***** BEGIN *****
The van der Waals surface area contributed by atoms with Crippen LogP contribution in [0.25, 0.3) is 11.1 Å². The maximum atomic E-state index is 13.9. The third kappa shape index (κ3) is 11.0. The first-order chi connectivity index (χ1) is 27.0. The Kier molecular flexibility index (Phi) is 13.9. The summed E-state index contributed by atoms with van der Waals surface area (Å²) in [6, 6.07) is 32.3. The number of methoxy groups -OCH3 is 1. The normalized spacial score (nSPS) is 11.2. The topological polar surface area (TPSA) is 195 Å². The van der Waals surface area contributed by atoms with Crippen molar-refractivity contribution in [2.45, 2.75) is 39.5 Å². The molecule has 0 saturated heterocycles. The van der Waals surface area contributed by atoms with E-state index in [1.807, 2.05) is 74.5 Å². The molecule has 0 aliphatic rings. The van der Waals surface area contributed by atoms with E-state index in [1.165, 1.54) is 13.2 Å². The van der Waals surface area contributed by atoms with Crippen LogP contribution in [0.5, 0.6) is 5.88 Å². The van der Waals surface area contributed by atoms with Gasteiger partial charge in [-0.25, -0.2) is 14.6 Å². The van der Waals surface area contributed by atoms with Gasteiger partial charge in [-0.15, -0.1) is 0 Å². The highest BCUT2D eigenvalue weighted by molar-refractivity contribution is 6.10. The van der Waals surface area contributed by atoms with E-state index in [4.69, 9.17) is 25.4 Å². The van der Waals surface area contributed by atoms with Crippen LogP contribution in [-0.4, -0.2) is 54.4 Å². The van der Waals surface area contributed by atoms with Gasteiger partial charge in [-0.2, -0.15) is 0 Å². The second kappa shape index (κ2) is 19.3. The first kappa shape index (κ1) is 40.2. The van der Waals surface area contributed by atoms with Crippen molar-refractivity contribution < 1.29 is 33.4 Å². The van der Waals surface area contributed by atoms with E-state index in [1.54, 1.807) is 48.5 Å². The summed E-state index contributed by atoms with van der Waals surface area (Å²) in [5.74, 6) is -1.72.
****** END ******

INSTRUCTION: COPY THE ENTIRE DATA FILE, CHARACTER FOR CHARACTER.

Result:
The van der Waals surface area contributed by atoms with Crippen LogP contribution in [0.25, 0.3) is 11.1 Å². The maximum atomic E-state index is 13.9. The third kappa shape index (κ3) is 11.0. The first-order chi connectivity index (χ1) is 27.0. The Kier molecular flexibility index (Phi) is 13.9. The summed E-state index contributed by atoms with van der Waals surface area (Å²) in [6, 6.07) is 32.3. The number of methoxy groups -OCH3 is 1. The normalized spacial score (nSPS) is 11.2. The topological polar surface area (TPSA) is 195 Å². The van der Waals surface area contributed by atoms with Crippen molar-refractivity contribution in [2.45, 2.75) is 39.5 Å². The molecule has 0 saturated heterocycles. The van der Waals surface area contributed by atoms with E-state index in [1.807, 2.05) is 74.5 Å². The molecule has 0 aliphatic rings. The van der Waals surface area contributed by atoms with E-state index in [1.165, 1.54) is 13.2 Å². The van der Waals surface area contributed by atoms with Crippen LogP contribution in [0.5, 0.6) is 5.88 Å². The van der Waals surface area contributed by atoms with Gasteiger partial charge in [-0.25, -0.2) is 14.6 Å². The van der Waals surface area contributed by atoms with Gasteiger partial charge in [-0.15, -0.1) is 0 Å². The highest BCUT2D eigenvalue weighted by molar-refractivity contribution is 6.10. The van der Waals surface area contributed by atoms with E-state index in [4.69, 9.17) is 25.4 Å². The van der Waals surface area contributed by atoms with Crippen LogP contribution in [-0.4, -0.2) is 54.4 Å². The van der Waals surface area contributed by atoms with Gasteiger partial charge in [-0.2, -0.15) is 0 Å². The second kappa shape index (κ2) is 19.3. The first kappa shape index (κ1) is 40.2. The van der Waals surface area contributed by atoms with Crippen molar-refractivity contribution < 1.29 is 33.4 Å². The van der Waals surface area contributed by atoms with E-state index in [1.54, 1.807) is 48.5 Å². The summed E-state index contributed by atoms with van der Waals surface area (Å²) in [5.74, 6) is -1.72.